De’Anthony Melton (MEM): This is a guy who has been on this list for years, and will continue to be on this list until something happens. He’s produced at a top-130 level for the year in just 23 minutes a game, but the inconsistency of that production could lead to some impatience as teams head into the fantasy playoffs. Don’t be shy about acquiring a 23 year old who can easily be top-75 if given 30 minutes a night.

    Markelle Fultz (ORL): This will not be popular target, and there’s an easy path to disagreement here with the amount of guards the Magic have. But that’s why he’s on here, because Fultz was legitimately good before he was injured and the price may be low enough that it’s worth the flier even if he does come back to a timeshare. 23 years old, on his second contract, still with the shine of being the No. 1 overall pick, and on a team that looks like they’ll be getting at least one more very high draft pick? It may not be this year, but I wouldn’t be surprised if we saw Fultz on a different team before this contract is up.

    Sell

    Al Horford (BOS): Horford is a player whose dynasty stock has already been in decline. His age alone puts him in firm sell territory, though some strong play earlier in the year led to hopes of a late renaissance. If you were really proactive you would have sold when he was inside the top-40 for the first couple months of the season, but there may still be a market to sell to a contender needing to get over the hump.

    Jarred Vanderbilt (MIN): Let me be clear: this is not about doubting Vanderbilt as a player or doubting his role, because I was screaming at every team for not signing him this summer and believe in what he can do. This is about value, and seeing what he can fetch before the fantasy trade deadline. DO NOT just move him because he’s included on the list, but do move him if you can get a true top-75 or so dynasty player that’s maybe having a down year and isn’t so heavily reliant on a category or two to have value.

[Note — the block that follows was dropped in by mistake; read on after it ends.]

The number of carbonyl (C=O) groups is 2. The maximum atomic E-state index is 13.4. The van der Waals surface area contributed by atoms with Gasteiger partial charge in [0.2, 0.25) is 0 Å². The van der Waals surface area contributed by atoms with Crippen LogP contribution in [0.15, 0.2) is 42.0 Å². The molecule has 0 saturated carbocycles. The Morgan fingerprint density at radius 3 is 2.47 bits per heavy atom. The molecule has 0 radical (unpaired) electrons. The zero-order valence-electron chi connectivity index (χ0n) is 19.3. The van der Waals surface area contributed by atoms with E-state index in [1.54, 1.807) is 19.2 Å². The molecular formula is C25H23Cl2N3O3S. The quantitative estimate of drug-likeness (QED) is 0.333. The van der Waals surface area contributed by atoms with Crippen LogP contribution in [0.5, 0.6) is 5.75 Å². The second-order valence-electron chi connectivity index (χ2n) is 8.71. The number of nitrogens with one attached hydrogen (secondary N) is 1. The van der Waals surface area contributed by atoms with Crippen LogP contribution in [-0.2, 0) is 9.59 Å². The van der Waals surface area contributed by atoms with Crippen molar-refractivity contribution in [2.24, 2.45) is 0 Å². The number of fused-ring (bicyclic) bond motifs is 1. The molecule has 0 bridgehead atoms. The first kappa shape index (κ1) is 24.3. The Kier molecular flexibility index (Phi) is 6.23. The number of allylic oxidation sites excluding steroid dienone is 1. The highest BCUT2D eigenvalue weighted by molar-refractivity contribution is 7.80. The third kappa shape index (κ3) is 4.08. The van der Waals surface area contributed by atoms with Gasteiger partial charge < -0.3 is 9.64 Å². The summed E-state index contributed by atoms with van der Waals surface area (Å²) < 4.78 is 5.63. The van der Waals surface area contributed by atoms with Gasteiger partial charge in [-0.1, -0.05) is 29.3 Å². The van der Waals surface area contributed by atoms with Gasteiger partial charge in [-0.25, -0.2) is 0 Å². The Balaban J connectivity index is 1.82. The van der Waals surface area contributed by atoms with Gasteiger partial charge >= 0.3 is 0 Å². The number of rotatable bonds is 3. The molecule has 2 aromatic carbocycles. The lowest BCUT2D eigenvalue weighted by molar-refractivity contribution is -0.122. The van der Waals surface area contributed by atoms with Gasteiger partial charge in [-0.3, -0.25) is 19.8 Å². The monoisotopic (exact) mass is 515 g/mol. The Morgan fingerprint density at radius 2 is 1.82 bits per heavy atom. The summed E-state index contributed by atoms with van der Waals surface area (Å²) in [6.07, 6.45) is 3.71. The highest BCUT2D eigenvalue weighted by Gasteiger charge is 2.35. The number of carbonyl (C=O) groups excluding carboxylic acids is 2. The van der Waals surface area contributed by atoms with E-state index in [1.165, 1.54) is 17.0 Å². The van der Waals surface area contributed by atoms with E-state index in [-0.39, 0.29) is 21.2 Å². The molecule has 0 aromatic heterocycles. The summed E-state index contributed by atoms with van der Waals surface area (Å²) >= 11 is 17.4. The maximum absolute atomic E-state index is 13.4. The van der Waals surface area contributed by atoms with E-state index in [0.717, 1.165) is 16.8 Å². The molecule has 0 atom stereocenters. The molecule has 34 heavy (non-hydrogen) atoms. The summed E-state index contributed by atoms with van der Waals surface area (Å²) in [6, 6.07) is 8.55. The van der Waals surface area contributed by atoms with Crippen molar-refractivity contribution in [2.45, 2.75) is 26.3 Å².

Cole Anthony (ORL): Another Magic guard, but for different reasons. Anthony exploded out of the gate, soaking up all of the usage that came from a team missing so many ball handlers and producing some big lines to the tune of a top-50 player in the first two months of the season. But he’s only been a top-175 player in the last two months (20 games played), and that’s without adding Markelle Fultz or Jonathon Isaac’s minutes/usage to the mix. There is still a chance that someone out there hasn’t been paying close enough attention recently and will buy his top-80 9-cat ranking on the season.

    Tyrese Maxey (PHI): Another value play, not that I don’t believe in the player at all. I will say that if there is a Simmons move, it will be for a shot creator that will impact Maxey’s production in some way, so selling now might not be a bad idea if someone believes otherwise. He’s inside the top-70 on the year in his first year as a starter which is not something to take lightly, but we have to ask the same question that the Sixers front office does: what is the comfort level of handing Maxey the lead-guard responsibility on a true contender?